OP, there are at least 2 of us on here who had direct experience mentioning Path in several interviews with successful results. be wary of those who make claims based on stereotypes
     
  30. Law2Doc

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    Yes, but you are assuming that this thread is a representative sampling. It may be you 2 out of thousands. Although I did say in my post that there was a right way to mention it (as confirmed by Gut Shot above) and a wrong way. It's all about how you spin it.
     
  31. pennybridge

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    what's wrong with a dual degree double specialty? :smuggrin:
     
  32. Long Dong

    Long Dong My middle name is Duc.
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    Dermpath:horns:
     
  33. pennybridge

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    not quite pediatric surgical psychiatry, but kudos!
     
  34. yaah

    yaah Boring
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    I am in residency and have met hundreds of pathologists, and have not met one who said they they went into it because they don't like patients or patient contact (or said that was a major reason). People who do this bail out quickly because it is hard work and they are not suited for it. People who choose a field primarily for factors unrelated to the field (like lifestyle or perceived benefits) rarely are successful or enjoy it.
     
  35. Law2Doc

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    Playing devil's advocate here (redundant for a lawyer I know), but: Are you saying that lifestyle is not playing a big role in any people's decisions to do path, derm, rads, etc. Hard to believe. Or that people are going to bail out of path because it is "hard work", yet are going to bail out into another specialty that isn't? Like what? (If you don't like patients, it's all going to be rough).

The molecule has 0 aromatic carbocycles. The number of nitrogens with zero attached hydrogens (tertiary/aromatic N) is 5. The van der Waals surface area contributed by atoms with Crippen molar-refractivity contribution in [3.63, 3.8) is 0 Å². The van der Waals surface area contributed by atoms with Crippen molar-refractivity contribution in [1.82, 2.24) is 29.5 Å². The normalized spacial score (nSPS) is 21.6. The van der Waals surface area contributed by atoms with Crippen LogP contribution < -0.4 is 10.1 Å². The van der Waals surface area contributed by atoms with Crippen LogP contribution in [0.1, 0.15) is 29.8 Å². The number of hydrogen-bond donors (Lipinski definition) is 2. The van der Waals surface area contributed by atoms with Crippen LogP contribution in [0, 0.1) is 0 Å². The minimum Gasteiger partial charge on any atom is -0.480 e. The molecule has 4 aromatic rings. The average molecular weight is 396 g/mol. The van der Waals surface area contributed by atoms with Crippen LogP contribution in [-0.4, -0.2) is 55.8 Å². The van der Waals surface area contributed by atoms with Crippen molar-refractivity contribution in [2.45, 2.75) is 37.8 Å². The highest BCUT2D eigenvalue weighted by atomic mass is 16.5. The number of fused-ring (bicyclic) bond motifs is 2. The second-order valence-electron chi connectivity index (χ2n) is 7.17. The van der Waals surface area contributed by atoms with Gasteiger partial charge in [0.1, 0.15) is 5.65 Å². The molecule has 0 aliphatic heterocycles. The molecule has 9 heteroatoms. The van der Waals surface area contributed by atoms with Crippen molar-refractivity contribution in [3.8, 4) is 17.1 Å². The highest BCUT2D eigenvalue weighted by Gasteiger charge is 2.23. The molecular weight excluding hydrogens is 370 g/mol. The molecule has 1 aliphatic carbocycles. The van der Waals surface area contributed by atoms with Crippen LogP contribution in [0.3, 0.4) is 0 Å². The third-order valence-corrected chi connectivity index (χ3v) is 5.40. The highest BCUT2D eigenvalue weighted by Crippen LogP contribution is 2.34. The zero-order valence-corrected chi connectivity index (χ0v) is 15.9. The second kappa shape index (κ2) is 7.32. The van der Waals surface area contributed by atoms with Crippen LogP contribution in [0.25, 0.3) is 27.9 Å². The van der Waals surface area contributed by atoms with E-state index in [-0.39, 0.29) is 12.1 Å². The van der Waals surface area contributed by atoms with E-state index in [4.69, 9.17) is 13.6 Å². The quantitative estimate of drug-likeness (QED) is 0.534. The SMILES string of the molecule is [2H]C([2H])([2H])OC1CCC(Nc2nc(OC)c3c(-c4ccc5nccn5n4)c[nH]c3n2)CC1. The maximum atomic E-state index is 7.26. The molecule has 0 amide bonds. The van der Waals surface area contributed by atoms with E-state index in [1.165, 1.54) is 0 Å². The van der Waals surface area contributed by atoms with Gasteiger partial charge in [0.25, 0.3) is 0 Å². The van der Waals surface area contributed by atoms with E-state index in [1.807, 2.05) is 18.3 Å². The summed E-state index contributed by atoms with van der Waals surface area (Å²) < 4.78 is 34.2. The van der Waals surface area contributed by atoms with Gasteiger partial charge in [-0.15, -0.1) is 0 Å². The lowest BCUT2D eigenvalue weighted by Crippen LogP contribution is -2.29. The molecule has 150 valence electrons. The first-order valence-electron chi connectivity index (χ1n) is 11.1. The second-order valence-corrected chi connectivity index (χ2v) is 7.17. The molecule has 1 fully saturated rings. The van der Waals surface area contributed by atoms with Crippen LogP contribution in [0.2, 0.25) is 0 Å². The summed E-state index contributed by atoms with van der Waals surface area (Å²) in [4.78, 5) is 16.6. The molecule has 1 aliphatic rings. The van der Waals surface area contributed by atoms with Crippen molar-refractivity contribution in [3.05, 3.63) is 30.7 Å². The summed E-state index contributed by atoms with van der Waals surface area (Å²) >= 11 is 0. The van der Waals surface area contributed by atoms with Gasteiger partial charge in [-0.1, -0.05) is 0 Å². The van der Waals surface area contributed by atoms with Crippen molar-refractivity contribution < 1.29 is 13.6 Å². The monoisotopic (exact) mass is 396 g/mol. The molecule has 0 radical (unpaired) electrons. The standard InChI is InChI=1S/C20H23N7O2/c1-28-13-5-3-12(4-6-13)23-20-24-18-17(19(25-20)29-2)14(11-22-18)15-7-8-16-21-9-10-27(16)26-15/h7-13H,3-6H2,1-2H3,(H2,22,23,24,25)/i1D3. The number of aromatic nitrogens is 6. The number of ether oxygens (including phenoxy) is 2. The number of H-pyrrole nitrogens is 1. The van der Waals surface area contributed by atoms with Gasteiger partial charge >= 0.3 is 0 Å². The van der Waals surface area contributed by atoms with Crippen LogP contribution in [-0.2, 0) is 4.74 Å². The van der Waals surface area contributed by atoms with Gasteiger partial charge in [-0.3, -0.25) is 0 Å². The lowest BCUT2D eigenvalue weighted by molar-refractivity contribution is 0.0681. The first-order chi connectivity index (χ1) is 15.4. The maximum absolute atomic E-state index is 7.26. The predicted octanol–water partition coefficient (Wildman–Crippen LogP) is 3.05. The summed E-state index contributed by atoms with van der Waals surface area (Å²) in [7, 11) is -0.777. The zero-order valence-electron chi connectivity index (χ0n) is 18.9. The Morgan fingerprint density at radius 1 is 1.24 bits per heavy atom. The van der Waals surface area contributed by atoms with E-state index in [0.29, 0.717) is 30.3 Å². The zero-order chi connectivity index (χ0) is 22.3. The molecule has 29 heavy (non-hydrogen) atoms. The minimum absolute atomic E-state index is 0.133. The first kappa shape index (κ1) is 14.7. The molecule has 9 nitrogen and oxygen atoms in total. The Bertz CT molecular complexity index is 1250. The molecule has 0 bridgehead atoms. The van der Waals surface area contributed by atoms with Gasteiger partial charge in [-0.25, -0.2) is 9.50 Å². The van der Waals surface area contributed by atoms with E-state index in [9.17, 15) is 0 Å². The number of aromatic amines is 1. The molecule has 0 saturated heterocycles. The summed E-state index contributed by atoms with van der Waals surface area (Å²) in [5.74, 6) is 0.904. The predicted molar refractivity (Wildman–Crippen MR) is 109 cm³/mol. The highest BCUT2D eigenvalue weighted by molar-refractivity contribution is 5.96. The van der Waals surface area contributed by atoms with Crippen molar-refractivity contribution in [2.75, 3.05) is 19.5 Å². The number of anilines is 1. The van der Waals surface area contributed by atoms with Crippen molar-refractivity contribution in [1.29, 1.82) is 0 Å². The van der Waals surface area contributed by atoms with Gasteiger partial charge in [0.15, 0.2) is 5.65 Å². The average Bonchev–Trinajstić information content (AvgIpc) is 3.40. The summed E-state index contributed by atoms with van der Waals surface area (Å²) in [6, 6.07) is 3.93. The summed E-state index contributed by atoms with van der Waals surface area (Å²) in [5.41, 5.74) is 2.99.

For the record, I think people should do what they find most interesting; that people sort of missed the boat if they think medicine is just about shooting for the cushiest of hours or pay. But it's pretty clear to me that missing the boat is not such a rarity.
     
  36. Tired

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    Of the half-dozen people I have known who went the path route, the dominant reason given was something along the lines of, "Clinical medicine is jacked up". Be it rounding early in the morning, call schedules, dislike for patient and/or family interaction, all of them (with one exception) expressed a desire to practice a form of medicine different from 'traditional' clinical specialties.